May 1954


AMA Arch Surg. 1954;68(5):591-592. doi:10.1001/archsurg.1954.01260050593001

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NO ONE who is concerned with the treatment of cancer can feel satisfied with the present methods of dealing with this disease. We can only hope that research efforts in this great field of pathology may eventually throw some light on the cause or causes of malignant disease, with the result that cancer may either be prevented or at least attacked on a more scientific basis.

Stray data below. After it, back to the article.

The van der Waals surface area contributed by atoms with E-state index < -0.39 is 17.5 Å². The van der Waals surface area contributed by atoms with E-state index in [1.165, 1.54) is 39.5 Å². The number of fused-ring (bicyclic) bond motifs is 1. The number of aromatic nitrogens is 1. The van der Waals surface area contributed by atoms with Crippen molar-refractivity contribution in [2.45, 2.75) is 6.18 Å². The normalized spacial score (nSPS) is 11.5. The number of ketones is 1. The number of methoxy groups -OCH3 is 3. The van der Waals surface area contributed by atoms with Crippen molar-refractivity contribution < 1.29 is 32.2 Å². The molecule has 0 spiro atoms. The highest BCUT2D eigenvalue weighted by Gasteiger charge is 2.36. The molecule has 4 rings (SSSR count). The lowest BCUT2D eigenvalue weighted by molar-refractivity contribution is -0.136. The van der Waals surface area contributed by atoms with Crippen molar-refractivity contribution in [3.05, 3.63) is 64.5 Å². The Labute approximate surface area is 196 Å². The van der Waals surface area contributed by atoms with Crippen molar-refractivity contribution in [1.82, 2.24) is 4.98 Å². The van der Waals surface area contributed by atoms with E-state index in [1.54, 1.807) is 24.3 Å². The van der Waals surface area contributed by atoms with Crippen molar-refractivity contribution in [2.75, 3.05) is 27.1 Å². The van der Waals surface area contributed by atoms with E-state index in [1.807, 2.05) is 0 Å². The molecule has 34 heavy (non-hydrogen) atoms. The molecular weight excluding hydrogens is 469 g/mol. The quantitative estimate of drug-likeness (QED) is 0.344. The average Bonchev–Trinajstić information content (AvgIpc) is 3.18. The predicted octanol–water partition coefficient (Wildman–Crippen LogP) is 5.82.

Surgical operations dealing with cancer are giving gratifying results provided the disease is localized and accessible and a diagnosis has been made early. The development of surgical technique, improvements in anesthesia, as well as in both preoperative and postoperative care, have made possible very radical procedures which, happily, not infrequently result in cure. Surgeons, however, should not be tempted to undertake the impossible or, indeed, as a result of their efforts leave the patient in such a condition that life is well-nigh intolerable. The

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